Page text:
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“Majority of Sri Lankan Tamil refugees reluctant to go back to their country”

R.K. Radhakrishnan

The government is providing them all facilities available to voters in the State, including subsidised rice and other material, says official


They have taken up jobs as masons or carpenters

Free television sets were given to them


CHENNAI: A majority of the Sri Lankan Tamil refugees, who have been in India for a decade or more, are reluctant to go back to their nation, according to M. Mutia Kalaivanan, Director of Rehabilitation.

Talking to TheHindu here on Wednesday on the sidelines of a national seminar on ‘Refugee situation in India today,' he said that many of the refugees had become part of the local community and some even married locals. They had taken up jobs as masons or carpenters.

The government was providing them all facilities available to voters in the State, including subsidised rice and other material. Even free television sets were given to them (20,039 sets have already been distributed). As many as 52,373 individual identity cards had been issued to refugees aged above 12 years to ensure their welfare and security.

Enrolment of refugees in schools and colleges had gone up compared to the previous year. In 2008-09, the total number of students enrolled in schools and colleges was 21,023. In 2009-10, this rose to 21,742. But the nursery level enrolment dropped from 3452 (2008-09) to 3076 in 2009-10.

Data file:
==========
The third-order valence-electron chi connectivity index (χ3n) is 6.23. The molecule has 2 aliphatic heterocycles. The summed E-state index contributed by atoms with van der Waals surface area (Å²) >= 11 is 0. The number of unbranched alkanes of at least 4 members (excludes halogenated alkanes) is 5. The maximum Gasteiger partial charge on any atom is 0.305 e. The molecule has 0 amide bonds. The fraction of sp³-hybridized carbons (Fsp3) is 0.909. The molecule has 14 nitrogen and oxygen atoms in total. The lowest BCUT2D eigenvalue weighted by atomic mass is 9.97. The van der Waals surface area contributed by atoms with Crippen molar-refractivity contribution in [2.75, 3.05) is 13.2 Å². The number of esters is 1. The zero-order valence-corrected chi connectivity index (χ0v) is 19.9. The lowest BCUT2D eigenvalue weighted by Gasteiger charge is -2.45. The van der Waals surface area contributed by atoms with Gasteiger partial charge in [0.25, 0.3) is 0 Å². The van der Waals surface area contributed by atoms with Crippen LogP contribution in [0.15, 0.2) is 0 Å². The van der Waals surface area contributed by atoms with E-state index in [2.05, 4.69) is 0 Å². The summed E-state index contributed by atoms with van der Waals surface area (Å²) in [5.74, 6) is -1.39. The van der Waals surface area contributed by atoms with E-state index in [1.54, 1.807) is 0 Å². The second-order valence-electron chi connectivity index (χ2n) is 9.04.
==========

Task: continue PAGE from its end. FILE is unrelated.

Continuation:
A Rs.55-crore housing scheme would be implemented for their benefit. The Rural Development Department would be in charge of the scheme. Land identification process was on. Chief Minister M. Karunanidhi had written to the Centre asking it to consider conferring citizenship on refugees who had lived here for long.

In all, the Rehabilitation department had spent Rs.74.56 crore in 2009-10 on the welfare of Tamil refugees (excluding the Rs.100 crore announced by the Chief Minister for infrastructure development in camps) as against Rs.0.21 crore spent in 1983-84 (before the influx of Sri Lankan Tamils). However, some of the refugees wanted to go back because of the limited job prospects here, he said.

The seminar was organised by the United Nations High Commissioner for Refugees and the Centre for Asia Studies.

There are 70,325 persons (20,251 families) staying in camps, besides 32,365 persons (11,933 families) staying as non-camp refugees in the State. There are 112 camps across 25 districts and two special camps. While a special camp at Ramanathapuram (Mandapam) houses 2,837 persons, the one at Tiruchi (Kottapattu) has 1,559 persons.

Of the total Sri Lankan refugees who arrived in India since early eighties, (3.03 lakh from July 24, 1983 to July 21, 2010), about one lakh refugees were sent back in two phases (1987-89 and 1992-95). Another one lakh had left India for Sri Lanka or third countries on their own with valid travel documents.

The refugees who were willing to go back to Sri Lanka or to any other country of their choice at their own cost were issued “exit permits” by Collectors. Up to 2010 May, a total of 7041 persons, who were interviewed by the United Nations High Commissioner for Refugees and signed the returnee forms had been sent back voluntarily to Sri Lanka with the assistance of the UNHCR. Of this, 687 persons, belonging to 215 families left India this year.

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